Bowdoin College Catalogue and Academic Handbook

Latin (LATN)

LATN 1101  (c)   Elementary Latin I  

Michael Nerdahl.
Every Fall. Fall 2019. Enrollment limit: 18.
  

A thorough presentation of the elements of Latin grammar. Emphasis is placed on achieving a reading proficiency.

Previous terms offered: Fall 2018, Fall 2017, Fall 2016, Fall 2015.

LATN 1102  (c)   Elementary Latin II  

Every Spring. Enrollment limit: 18.  

A continuation of Latin 1101. During this term, readings are based on unaltered passages of classical Latin.

Prerequisites: LATN 1101 or Placement in LATN 1102.

Previous terms offered: Spring 2019, Spring 2018, Spring 2017, Spring 2016.

LATN 2203  (c)   Intermediate Latin for Reading  

Michael Nerdahl.
Every Fall. Fall 2019. Enrollment limit: 18.
  

A review of the essentials of Latin grammar and syntax and an introduction to the reading of Latin prose and poetry. Materials to be read change from year to year, but always include a major prose work. Equivalent of Latin 1102, or two to three years of high school Latin is required.

Prerequisites: LATN 1102 or Placement in LATN 2203.

Previous terms offered: Fall 2018, Fall 2017, Fall 2016, Fall 2015.

LATN 2204  (c, IP)   Studies in Latin Literature  

Every Spring. Enrollment limit: 18.  

An introduction to different genres and themes in Latin literature. The subject matter and authors covered may change from year to year (e.g., selections from Virgil’s “Aeneid” and Livy’s “History,” or from Lucretius, Ovid, and Cicero), but attention is always given to the historical and literary context of the authors read. While the primary focus is on reading Latin texts, some readings from Latin literature in translation are also assigned. Equivalent of Latin 2203 or three to four years of high school Latin is required.

Prerequisites: LATN 2203 or Placement in LATN 2204.

Previous terms offered: Spring 2019, Spring 2018, Spring 2017, Spring 2016.

LATN 2210  (c, IP)   Catullus  

Non-Standard Rotation. Enrollment limit: 18.  

The intimacy and immediacy of Catullan lyric and elegiac poetry have often been thought to transcend time and history; in his descriptions of a soul tormented by warring emotions, Catullus speaks to all of us who have felt love, desire, hatred, or despair. Yet Catullus is a Roman poet, indeed, the Roman poet par excellence, under whose guidance the poetic tools once wielded by the Greeks were once and for all transformed by the Roman world of the first century BC. Catullus is a product of his time; in turn, he helps to make his time comprehensible to us. Catullus is studied in all his complexity by engaging the entire literary corpus he has left, and so to understand his crucial role in shaping the Roman poetic genius. Taught concurrently with Latin 3310.

Previous terms offered: Fall 2018.

LATN 2215  (c, IP)   The Swerve: Lucretius's De rerum natura  

Barbara Weiden Boyd.
Non-Standard Rotation. Fall 2019. Enrollment limit: 16.
  

T. Lucretius Carus (c. 94-55 BCE) is the author of a poem, “on the nature of things,” composed in six books of didactic-epic hexameters. A student of Epicurean philosophy, Lucretius adapts both the beliefs and protoscientific discoveries of one of classical antiquity’s most influential intellectual traditions to Latin poetry; his poem proves a model both for subsequent classical poets and for the rationalist movements of the Renaissance. In this seminar, we will read selections from the poem in Latin, and the entire work in English, and consider recent scholarly approaches to Lucretius’s work. We will also devote several weeks at the end of the semester to Lucretius’s postclassical influence and reception. This is a bilevel course, with students at the 2215 and 3315 levels meeting together but with a different syllabus for each level.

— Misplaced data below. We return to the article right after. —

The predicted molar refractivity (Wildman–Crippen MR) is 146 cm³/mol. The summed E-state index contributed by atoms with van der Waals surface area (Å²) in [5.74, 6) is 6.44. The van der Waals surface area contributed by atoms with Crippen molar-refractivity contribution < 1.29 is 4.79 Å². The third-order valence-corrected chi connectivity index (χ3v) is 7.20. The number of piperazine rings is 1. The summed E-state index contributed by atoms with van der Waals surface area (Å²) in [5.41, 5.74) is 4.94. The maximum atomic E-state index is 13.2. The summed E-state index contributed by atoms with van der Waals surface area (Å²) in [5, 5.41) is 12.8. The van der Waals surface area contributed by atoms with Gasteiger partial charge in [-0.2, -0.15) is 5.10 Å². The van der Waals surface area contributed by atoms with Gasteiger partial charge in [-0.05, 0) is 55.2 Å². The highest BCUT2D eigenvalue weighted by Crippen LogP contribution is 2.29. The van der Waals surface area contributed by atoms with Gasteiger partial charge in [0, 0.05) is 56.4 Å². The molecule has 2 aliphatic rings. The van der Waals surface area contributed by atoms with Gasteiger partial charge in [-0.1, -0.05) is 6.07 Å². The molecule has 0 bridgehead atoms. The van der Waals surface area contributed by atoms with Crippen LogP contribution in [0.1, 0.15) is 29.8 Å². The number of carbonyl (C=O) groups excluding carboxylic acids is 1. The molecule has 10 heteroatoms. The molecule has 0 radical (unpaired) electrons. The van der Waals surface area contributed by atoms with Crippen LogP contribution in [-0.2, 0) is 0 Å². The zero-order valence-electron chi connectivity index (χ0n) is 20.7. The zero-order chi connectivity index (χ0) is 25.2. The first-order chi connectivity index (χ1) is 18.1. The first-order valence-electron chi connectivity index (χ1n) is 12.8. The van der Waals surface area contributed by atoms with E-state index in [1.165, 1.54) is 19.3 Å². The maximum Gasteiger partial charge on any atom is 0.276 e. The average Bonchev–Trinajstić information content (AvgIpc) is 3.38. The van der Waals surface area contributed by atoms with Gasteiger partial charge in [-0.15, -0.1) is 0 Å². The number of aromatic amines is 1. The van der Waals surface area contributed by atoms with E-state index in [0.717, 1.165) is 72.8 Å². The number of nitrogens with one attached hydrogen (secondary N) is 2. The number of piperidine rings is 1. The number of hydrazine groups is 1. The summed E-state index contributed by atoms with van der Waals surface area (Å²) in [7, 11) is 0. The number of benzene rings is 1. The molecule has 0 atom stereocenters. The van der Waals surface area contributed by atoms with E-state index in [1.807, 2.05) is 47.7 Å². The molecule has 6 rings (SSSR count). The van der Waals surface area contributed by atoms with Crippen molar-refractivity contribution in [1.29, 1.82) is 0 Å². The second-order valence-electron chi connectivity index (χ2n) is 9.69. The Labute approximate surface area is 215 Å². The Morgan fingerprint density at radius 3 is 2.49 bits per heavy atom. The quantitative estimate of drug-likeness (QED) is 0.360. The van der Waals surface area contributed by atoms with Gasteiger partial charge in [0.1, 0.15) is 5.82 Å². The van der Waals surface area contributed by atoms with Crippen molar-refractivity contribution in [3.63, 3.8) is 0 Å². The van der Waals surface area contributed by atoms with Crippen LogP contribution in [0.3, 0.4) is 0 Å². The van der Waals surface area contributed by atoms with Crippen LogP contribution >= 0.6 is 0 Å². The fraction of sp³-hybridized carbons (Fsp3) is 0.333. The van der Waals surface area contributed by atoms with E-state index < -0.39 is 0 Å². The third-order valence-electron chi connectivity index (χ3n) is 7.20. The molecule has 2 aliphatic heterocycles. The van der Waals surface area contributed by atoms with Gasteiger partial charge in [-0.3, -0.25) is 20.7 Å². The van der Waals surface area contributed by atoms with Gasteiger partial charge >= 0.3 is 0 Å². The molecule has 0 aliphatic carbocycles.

LATN 3302  (c)   Ovid's Metamorphoses  

Non-Standard Rotation. Enrollment limit: 15.  

Publius Ovidius Naso (Ovid, 43 B.C.E.–17 C.E.) is a sophisticated and rewarding writer of Latin poetry, whose work was greatly influential on the writers and artists of succeeding eras. His epic-style Metamorphoses, in fifteen books, gathers together several hundred episodes of classical myth, organized through an elaborate play with chronology, geography, history, philosophy, and politics; the resulting narrative is at once clever, romantic, bleak, and witty, and repeatedly draws attention to its own self-conscious poetics while carrying the reader along relentlessly. Focuses on a close reading of three books in Latin, against the background of the entire poem read in English, and considers at length the ideological contexts for and implications of Ovid’s work. Assignments include several projects intended to train students to conduct research in Classics; this seminar counts as a research seminar.

Prerequisites: LATN 2204 or Placement in LATN 3300 level.

Previous terms offered: Spring 2019.

LATN 3310  (c, IP)   Catullus  

Non-Standard Rotation. Enrollment limit: 16.  

The intimacy and immediacy of Catullan lyric and elegiac poetry have often been thought to transcend time and history; in his descriptions of a soul tormented by warring emotions, Catullus appears to speak to and for all who have felt love, desire, hatred, or despair. But Catullus is a Roman poet -- indeed, the Roman poet par excellence, under whose guidance the poetic tools once wielded by the Greeks were once and for all appropriated in and adapted to the literary and social ferment of first century BCE Rome. Close reading of the entire Catullan corpus in Latin complemented by discussion and analysis of contemporary studies of Catullus work, focusing on constructions of gender and sexuality in Roman poetry, the political contexts for Catullus’s work, and Catullus in Roman intellectual and cultural history.